My personal opinion of a professional dilemma Calculations show that only 2–4 % of the global population are flying. Academics from all over…
With the COVID-19 pandemic still present in our society, but now more manageable and under control, academics have been able to return to classrooms and labs. Within Academia, the pandemic has been especially difficult for ECRs, making data collecting and lab work more difficult, and for some impossible when universities and societies went into lockdown.
For some this has worked out well but for others this proved to be more difficult. Together, these are now unique ECRs experiences that we want to know more about in order to be better prepared in the future. That’s why we here at the PLOS ECR blog want to hear from you and therefore call on ECRs all over the world to share their stories and experiences with academic life during the COVID-19-pandemic, or academic life in general, and navigating in a research community increasingly prioritizing open science and data sharing. Some topics of interest could be:
- How was it like to do a PhD during COVID-19 lockdown and maybe defend your master thesis from home in front of a screen?
- Did you get the support that you needed during the pandemic?
- How was it to attend conferences instead of going and meet other ECRs in real life?
- Does your university have an active discussion on open science, data sharing and transparency or is it something that you as an ECR have to navigate on your own?
- Are you encouraged by your university to prioritize open access journals or is it of you own choosing?
As an outlet for promising writers who are currently studying a science discipline at the undergrad, graduate, or post-doctoral levels (up to 5 yrs. post PhD), the PLOS ECR (Early Career Researcher) Communityis a forum for the next generation of scientists and science writers. In 2016, we changed the name of this blog site on PLOS Blogs Network from The Student Blog to the PLOS ECR Community. Here we gather junior researchers’ or grad students’ experiences or research projects and overall experience of the academic journey.
Many posts on the PLOS ECR blog have touched upon the importance of mentoring and a supportive PI; aspects that cannot be stressed enough how vital they are when trying to establish a scientific career. We have also constantly highlighted the importance of open science, open access, peer review and scientific engagement.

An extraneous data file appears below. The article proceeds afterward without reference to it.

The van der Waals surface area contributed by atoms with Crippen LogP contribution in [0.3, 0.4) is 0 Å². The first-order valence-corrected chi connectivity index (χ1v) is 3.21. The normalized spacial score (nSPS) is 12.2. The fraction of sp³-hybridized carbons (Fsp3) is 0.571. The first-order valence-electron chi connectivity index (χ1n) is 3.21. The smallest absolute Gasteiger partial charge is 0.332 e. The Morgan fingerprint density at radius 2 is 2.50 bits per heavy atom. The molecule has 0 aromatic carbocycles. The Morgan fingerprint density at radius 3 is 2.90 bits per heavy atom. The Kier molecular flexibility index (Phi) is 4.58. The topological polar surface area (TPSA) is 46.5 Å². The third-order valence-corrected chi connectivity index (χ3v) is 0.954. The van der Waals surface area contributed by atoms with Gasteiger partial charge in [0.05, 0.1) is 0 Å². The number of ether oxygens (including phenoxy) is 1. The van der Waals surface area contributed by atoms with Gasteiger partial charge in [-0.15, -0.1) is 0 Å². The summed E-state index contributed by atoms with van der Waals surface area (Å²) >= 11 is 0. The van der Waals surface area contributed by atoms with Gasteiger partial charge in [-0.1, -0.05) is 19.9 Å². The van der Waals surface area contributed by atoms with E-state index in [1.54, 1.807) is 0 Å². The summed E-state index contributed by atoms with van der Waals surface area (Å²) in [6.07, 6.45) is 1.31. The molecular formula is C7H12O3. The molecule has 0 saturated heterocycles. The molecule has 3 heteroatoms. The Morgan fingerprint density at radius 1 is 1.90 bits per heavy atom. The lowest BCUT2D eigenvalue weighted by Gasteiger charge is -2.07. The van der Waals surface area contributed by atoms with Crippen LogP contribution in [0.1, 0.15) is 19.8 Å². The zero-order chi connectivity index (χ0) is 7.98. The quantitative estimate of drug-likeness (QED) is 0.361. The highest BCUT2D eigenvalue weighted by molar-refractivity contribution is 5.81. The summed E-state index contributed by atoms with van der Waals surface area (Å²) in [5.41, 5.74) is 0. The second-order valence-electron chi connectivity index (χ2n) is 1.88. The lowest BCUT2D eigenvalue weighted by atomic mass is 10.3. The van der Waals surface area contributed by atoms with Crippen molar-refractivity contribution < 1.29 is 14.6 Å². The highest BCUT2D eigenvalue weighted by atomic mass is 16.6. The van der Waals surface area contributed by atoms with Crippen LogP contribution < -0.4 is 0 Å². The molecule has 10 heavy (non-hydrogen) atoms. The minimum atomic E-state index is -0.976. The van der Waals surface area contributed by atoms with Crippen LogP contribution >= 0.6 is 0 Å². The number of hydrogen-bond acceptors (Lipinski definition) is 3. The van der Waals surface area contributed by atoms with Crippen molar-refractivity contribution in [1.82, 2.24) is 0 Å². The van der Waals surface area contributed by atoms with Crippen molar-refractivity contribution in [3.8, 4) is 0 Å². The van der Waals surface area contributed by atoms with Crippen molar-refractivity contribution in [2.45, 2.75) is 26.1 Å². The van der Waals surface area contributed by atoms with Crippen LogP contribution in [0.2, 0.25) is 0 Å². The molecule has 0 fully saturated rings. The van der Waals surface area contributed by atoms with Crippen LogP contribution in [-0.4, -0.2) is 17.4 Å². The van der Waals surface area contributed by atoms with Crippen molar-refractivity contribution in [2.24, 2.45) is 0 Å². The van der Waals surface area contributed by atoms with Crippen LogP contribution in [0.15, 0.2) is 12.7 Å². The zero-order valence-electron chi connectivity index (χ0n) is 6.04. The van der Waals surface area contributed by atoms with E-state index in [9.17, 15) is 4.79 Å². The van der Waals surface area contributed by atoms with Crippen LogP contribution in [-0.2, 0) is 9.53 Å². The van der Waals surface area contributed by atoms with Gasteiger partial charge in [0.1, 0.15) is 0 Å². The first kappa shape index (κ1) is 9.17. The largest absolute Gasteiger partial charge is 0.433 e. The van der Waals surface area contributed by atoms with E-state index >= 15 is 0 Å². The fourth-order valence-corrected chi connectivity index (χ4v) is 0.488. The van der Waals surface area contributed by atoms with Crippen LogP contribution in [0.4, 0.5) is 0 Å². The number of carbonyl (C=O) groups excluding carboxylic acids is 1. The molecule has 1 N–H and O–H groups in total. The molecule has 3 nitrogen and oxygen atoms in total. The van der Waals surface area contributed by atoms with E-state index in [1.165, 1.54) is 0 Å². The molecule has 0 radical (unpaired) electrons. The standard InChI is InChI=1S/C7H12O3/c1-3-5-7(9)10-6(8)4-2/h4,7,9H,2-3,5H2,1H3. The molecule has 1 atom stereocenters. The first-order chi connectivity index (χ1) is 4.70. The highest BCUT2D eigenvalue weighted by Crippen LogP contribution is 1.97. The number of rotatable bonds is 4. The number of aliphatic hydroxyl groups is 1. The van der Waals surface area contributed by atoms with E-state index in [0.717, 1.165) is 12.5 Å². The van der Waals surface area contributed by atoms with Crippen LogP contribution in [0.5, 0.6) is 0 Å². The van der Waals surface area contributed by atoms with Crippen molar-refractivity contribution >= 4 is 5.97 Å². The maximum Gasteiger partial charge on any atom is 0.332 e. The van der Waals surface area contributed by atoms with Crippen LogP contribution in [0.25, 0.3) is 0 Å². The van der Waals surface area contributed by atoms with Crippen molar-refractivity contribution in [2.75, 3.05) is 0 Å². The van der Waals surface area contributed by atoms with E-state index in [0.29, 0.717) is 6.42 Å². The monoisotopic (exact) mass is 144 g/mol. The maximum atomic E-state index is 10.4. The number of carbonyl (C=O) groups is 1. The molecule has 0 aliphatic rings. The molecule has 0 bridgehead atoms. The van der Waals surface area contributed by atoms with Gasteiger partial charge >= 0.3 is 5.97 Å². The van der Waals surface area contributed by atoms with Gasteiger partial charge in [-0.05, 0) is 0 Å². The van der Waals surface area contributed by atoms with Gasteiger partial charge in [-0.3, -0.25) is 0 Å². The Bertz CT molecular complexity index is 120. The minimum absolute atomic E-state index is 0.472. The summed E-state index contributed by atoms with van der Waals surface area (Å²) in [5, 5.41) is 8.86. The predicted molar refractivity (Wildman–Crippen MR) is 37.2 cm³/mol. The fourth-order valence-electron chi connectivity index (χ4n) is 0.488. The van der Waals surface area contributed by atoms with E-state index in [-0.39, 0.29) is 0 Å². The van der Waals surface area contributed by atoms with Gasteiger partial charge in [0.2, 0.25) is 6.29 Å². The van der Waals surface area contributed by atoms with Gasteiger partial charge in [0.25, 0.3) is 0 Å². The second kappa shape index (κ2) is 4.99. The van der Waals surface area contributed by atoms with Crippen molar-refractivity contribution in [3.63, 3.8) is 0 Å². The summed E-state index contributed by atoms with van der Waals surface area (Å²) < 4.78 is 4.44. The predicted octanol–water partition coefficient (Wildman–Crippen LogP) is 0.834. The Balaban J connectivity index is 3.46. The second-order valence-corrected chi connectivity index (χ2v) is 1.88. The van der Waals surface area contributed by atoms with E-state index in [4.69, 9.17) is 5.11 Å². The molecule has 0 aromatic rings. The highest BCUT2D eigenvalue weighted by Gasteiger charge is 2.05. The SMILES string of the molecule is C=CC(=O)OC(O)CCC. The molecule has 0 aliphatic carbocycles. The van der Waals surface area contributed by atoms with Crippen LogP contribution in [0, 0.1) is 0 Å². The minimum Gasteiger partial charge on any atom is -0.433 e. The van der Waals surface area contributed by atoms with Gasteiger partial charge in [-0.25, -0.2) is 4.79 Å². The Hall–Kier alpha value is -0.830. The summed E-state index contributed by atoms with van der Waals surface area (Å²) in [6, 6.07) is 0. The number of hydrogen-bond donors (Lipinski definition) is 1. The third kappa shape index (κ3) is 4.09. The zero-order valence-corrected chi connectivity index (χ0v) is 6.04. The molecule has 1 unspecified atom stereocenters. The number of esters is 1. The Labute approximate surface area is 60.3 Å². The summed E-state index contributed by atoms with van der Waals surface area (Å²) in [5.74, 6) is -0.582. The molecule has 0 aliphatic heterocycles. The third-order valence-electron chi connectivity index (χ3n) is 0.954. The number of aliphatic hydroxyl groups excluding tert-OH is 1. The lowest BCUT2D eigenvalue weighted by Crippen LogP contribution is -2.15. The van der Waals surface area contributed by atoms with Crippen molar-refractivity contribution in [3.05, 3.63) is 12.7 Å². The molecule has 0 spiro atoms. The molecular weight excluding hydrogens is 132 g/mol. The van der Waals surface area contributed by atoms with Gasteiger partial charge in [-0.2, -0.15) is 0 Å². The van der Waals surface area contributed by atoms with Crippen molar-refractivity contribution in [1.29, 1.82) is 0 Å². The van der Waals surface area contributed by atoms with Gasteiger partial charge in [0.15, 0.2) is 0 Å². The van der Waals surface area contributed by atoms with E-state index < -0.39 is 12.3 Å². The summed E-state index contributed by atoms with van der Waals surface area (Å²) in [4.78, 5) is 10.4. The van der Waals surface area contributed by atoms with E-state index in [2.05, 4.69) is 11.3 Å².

Open Science is the same as trusted science and practicing transparency in research communication and the peer review process demonstrates credibility, reduces bias, and creates trust—both in individual studies and scientific research more generally. Making each phase of the research process public empowers individual researchers to join the conversation proactively, forging new connections and contributing their insights without waiting for a reviewer invitation or an opportunity to attend a conference.
And there is more to research than articles. Open Science practices recognize that scientific documentation isn’t merely a by-product of preparing a research article. Resources like study designs, protocols, code and methods; raw data and images; preprints, peer reviews and commentary are research in and of themselves—and researchers deserve academic credit for their contributions in these areas.
Open Science thereby creates opportunity. When more of the research workflow is available to more people—including those outside the authors’ immediate circle, discipline, or institution—the work has the potential to inspire new creative extension and reuse, driving collaboration and advancing the field. In this process ECRs have an important role to play and to move this development further.
Here at the PLOS ECR Community we want you give you the opportunity to share these experinces or to write more freely of your own research or a recent research study, your own or someone else’s.
Please share your ECR experience with us by contacting us at email@example.com.
Photo from Markus Winkler on Pixabay